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the alabama national guard is going to assist folks in alabama with the power generators. as you might well imagine, there are a lot of power generators, transformers and things like that, that blew power lines down. so electricity is desperately needed in apparently more than 1,000 national guardsmen are now on the ground in alabama where they're going to be able to help out. let me go to bill karins, our meteorologist here. bill, when we're talking about the -- the number of twisters here, i mean, more than 100 twisters, i think it was 137 that the national weather service reports? >> the final report was about 160 reports. >> wow. >> now, one of those tornadoes or many of them may have been on the ground for three straight hours, and so we'll fine-tune it and tell you exactly how many were on the ground and how strong in intensity they were. as we go throughout today, we do not have a tornado threat like yesterday. but it doesn't mean we can't get a couple tornadoes. we've had tornado warnings over the last hour in areas of new jersey. we still have a tornado warning
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for northern new jersey, going into southern new york. we have had very strong winds throughout this region, also. but so far, no reports of a tornado. but these thunderstorms are still going to cause a lot of wind damage. they're about to arrive in philadelphia, and they'll arrive in new york city a little later. further to the south, down around washington, d.c., and baltimore, the worst of the storms have now passed to your east. so it looks like you are safe. but areas of maryland and delaware, out over the chesapeake and southern jersey, those storms will bring you some dangerous winds in the hours ahead. and so as far as this storm went, we'll probably end up with wind close to ef-4, which means 160 to 200 miles per hour. it's very rare to get an ef-5, winds over 200. we only get a couple every decade, so we'll wait and see if we've got any of those. this is the one stat that bothers me, contessa. this is the average number of tornadoes we get per year. typically in april, 167. we have quadrupled that. but our biggest tornado months are in may and june. >> so we're looking -- and in terms of breaking records, i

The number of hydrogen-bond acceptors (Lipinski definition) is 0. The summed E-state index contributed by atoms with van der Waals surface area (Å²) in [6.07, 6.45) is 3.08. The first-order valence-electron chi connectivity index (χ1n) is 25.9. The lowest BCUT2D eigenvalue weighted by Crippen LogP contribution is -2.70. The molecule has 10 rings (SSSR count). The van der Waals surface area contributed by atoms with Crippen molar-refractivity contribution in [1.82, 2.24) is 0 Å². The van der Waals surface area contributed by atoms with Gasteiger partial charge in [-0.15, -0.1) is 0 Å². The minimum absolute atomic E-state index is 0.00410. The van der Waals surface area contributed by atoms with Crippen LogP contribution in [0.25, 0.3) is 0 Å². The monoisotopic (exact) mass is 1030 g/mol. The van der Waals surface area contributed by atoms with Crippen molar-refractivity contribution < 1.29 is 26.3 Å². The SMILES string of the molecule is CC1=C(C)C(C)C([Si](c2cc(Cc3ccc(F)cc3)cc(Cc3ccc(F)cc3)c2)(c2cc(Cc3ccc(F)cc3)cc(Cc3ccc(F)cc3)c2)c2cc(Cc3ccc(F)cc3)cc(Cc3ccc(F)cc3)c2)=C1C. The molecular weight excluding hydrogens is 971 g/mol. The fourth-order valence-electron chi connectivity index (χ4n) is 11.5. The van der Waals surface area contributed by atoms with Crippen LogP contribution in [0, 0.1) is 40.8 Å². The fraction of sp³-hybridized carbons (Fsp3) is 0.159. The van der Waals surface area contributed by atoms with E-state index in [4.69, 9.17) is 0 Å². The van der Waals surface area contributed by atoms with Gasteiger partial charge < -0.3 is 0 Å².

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think that the death toll here is just stunning. >> in -- that's what's rare, is that the weather forecasting is better. we can see these -- everyone has iphones, the media -- it was all over the place, you can watch video for hours online. we knew they were coming, but it still didn't make a difference. still this many deaths. and a lot of people -- we haven't had this since 1974. we thought with the new technology we wouldn't get deaths like this anymore. it just proves that even if you get a big enough tornado -- even if you're in our basement or bathtub, you can still get killed, unfortunately. >> thanks. let me bring in the coordinator from the jefferson county alabama emergency management agency. allen, i just mentioned that the national guard is on the ground with power generators. what do you need most at this point? >> right now, we just need a lot of cooperation from the general public, as we clear the area. and get in and assess the damage and try to do our search and rescue. we need to make sure the people stay out of the area, allow our